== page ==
Vice Foreign Minister of the People's Republic of China Xie Hangsheng (left) and Minister of Foreign Affairs and Immigration Fred Mitchell shake hands after the signing of a mutual visa exemption agreement. TORRELL GLINTON
By Royston Jones Jr.
Nassau Guardian Staff Reporter
NASSAU, Bahamas -- The government of The Bahamas on Thursday signed a mutual visa exemption agreement with China to make it easier for Chinese and Bahamians to visit each other’s country.
The agreement allows Bahamians and Chinese passport holders 30-day visa free access.
It does not affect student or residency permits.
Foreign Affairs and Immigration Minister Fred Mitchell said the agreement is expected to take effect around mid-2014.
“Through the signing of this agreement, our tourism industry, which is the cornerstone of the nation’s economy, will be strengthened,” Mitchell said before signing the agreement.
“And with this agreement, The Bahamas will join North America, Europe and Australia as one of the top destinations for over 70 million possible Chinese tourists who frequently travel internationally.”
Mitchell said the agreement is the first of many technical and economic ties to be explored in the future.
Vice Foreign Minister Xie Hangsheng said through an interpreter that the agreement would entice more Chinese visitors and investors to come to The Bahamas.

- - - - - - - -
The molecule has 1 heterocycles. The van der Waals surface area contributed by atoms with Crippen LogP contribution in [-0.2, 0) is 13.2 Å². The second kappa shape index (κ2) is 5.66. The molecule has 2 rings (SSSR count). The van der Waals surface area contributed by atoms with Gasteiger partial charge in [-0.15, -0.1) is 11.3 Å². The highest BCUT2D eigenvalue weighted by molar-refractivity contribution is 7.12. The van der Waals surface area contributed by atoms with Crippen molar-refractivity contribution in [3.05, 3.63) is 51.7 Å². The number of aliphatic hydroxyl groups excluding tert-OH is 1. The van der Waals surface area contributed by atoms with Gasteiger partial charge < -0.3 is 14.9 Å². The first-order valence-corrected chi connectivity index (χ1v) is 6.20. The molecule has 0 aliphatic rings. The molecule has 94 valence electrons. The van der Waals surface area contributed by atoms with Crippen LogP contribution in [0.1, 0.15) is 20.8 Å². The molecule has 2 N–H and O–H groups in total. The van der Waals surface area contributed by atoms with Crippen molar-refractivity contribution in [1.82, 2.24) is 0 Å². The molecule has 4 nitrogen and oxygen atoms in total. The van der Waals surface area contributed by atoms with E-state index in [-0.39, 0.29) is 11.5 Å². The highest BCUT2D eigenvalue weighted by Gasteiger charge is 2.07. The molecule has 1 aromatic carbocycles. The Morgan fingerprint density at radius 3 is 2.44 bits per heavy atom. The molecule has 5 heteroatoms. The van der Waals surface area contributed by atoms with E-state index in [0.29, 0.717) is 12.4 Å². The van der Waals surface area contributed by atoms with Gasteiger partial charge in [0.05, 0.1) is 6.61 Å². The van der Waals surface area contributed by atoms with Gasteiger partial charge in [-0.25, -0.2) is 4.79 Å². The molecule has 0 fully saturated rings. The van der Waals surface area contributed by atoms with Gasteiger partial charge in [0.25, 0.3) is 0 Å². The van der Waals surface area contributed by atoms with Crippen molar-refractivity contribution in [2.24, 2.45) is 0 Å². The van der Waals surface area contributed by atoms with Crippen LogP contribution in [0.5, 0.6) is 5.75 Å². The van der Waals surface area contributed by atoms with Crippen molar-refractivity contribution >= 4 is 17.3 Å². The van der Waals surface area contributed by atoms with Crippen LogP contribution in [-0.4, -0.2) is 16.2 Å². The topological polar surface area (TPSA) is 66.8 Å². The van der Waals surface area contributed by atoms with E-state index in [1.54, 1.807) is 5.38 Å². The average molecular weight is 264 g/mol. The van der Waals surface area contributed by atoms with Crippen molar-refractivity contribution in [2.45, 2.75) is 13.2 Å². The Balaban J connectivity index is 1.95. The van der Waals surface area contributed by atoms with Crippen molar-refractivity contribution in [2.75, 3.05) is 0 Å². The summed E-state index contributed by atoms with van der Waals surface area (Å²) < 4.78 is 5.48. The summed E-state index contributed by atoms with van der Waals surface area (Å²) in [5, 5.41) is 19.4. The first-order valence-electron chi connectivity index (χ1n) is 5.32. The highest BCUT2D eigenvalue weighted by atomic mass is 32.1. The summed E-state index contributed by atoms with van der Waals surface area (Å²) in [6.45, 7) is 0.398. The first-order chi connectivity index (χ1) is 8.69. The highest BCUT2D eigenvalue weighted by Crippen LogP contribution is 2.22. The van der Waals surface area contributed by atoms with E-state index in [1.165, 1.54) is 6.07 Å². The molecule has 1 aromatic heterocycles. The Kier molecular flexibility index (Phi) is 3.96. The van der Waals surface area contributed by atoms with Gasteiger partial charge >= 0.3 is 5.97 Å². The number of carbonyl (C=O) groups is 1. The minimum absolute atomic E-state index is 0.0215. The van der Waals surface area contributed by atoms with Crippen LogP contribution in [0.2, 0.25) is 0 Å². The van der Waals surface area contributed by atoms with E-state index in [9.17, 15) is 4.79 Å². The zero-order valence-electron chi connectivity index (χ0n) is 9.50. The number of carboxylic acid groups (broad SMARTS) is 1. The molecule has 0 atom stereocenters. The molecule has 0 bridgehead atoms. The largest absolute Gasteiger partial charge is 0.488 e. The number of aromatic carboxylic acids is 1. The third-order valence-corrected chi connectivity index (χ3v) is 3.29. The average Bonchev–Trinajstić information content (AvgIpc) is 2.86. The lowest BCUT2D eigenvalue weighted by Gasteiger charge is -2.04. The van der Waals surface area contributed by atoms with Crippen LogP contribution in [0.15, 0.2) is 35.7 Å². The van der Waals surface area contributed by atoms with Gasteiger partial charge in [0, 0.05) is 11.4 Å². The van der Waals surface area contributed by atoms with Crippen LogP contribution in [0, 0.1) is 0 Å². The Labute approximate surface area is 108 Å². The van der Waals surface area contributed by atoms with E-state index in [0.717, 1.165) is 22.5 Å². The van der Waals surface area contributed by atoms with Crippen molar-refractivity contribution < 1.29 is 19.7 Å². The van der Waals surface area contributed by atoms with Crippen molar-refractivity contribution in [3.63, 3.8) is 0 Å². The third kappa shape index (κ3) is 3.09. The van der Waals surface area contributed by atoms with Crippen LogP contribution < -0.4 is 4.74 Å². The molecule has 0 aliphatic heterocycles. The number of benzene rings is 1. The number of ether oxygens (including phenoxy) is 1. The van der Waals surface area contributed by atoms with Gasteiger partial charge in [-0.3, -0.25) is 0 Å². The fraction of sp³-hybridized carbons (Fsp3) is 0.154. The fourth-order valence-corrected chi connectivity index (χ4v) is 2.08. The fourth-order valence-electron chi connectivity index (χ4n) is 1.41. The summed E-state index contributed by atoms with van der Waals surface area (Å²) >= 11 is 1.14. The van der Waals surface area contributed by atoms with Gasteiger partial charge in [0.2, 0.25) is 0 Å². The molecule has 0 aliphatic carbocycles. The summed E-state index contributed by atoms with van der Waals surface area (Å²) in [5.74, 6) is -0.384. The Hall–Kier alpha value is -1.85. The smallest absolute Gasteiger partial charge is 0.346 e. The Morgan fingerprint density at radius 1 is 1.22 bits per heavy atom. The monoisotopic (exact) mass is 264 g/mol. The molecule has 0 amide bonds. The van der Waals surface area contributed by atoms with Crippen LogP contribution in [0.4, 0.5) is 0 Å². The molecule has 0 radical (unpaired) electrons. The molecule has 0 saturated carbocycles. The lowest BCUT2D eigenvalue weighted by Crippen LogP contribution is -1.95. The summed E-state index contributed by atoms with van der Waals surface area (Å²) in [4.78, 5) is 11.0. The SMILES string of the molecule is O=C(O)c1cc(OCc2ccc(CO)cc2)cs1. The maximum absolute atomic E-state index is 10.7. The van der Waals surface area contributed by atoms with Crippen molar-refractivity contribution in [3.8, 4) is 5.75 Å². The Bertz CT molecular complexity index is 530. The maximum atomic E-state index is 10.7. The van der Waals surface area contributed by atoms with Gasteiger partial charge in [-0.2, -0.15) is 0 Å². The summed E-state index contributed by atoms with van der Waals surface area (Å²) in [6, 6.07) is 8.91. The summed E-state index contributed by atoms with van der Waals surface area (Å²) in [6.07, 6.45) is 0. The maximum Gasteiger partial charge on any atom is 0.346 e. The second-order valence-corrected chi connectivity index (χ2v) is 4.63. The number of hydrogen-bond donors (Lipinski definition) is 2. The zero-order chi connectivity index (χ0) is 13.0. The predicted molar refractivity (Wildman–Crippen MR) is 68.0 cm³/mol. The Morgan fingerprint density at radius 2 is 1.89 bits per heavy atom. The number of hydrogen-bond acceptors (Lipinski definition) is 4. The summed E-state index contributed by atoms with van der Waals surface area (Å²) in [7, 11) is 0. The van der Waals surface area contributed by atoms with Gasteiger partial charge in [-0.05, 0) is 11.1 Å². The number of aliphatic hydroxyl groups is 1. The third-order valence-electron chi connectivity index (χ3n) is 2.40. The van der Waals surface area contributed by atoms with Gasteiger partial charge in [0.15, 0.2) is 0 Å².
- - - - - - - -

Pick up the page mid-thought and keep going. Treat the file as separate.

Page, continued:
Xie met with Prime Minister Perry Christie before the agreement signing ceremony.
“Over the years we have enjoyed political mutual trust and very good progress in our business cooperation,” he told reporters.
“Besides the stadium (Thomas A. Robinson National Stadium), the Airport Gateway Project was just completed this year.
“As you may know, by the end of next year, the China-invested Baha Mar resort, the largest of its kind in the Caribbean region, will be completed.
“This is a showcase of the pragmatic progress of our cooperation.”
The multimillion-dollar stadium was a gift from China.
And the road construction project was funded by the Export-Import Bank of China.
Baha Mar's senior vice president of administration and external affairs Robert 'Sandy' Sands said the majority of tourists will continue to travel from North America, but he said it is important to reduce dependence on that market.
He said considering that Chinese visitors are “prolific gamblers”, who spend three times as long in tourist destinations than North Americans, the prospects for Baha Mar and The Bahamas look good.
“This agreement will not only give us access to individuals who live in Asia, but Chinese individuals who live in other parts of the world,” he said.
“It just gives us access to this ever-growing market that has proven to be pivotal in terms of tourism success in multiple countries around the world.”
According to statistics, the number of outbound Chinese tourists last year totaled 83 million, up 18.41 million in comparison with 2011.
Republished with permission of the Nassau Guardian